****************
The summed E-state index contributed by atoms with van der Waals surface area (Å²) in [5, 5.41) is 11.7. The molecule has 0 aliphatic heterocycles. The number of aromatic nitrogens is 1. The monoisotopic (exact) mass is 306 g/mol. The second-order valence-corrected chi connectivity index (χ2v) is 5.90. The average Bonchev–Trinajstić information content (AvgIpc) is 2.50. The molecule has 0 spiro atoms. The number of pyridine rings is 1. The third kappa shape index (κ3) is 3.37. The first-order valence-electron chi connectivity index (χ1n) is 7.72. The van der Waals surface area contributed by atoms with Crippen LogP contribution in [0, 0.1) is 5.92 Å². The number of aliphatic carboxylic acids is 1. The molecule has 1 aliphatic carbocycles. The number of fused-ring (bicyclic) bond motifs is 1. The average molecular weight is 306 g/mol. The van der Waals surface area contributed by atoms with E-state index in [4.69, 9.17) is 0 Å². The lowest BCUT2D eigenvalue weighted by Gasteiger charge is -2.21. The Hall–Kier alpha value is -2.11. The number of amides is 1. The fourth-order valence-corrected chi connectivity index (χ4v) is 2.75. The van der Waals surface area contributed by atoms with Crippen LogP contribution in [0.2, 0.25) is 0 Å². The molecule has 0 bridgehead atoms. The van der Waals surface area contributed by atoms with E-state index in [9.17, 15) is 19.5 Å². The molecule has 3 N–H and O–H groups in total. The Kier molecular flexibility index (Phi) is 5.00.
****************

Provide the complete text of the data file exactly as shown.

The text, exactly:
The summed E-state index contributed by atoms with van der Waals surface area (Å²) in [5, 5.41) is 11.7. The molecule has 0 aliphatic heterocycles. The number of aromatic nitrogens is 1. The monoisotopic (exact) mass is 306 g/mol. The second-order valence-corrected chi connectivity index (χ2v) is 5.90. The average Bonchev–Trinajstić information content (AvgIpc) is 2.50. The molecule has 0 spiro atoms. The number of pyridine rings is 1. The third kappa shape index (κ3) is 3.37. The first-order valence-electron chi connectivity index (χ1n) is 7.72. The van der Waals surface area contributed by atoms with Crippen LogP contribution in [0, 0.1) is 5.92 Å². The number of aliphatic carboxylic acids is 1. The molecule has 1 aliphatic carbocycles. The number of fused-ring (bicyclic) bond motifs is 1. The average molecular weight is 306 g/mol. The van der Waals surface area contributed by atoms with E-state index in [4.69, 9.17) is 0 Å². The lowest BCUT2D eigenvalue weighted by Gasteiger charge is -2.21. The Hall–Kier alpha value is -2.11. The number of amides is 1. The fourth-order valence-corrected chi connectivity index (χ4v) is 2.75. The van der Waals surface area contributed by atoms with Crippen LogP contribution in [0.2, 0.25) is 0 Å². The molecule has 0 bridgehead atoms. The van der Waals surface area contributed by atoms with E-state index in [9.17, 15) is 19.5 Å². The molecule has 3 N–H and O–H groups in total. The Kier molecular flexibility index (Phi) is 5.00.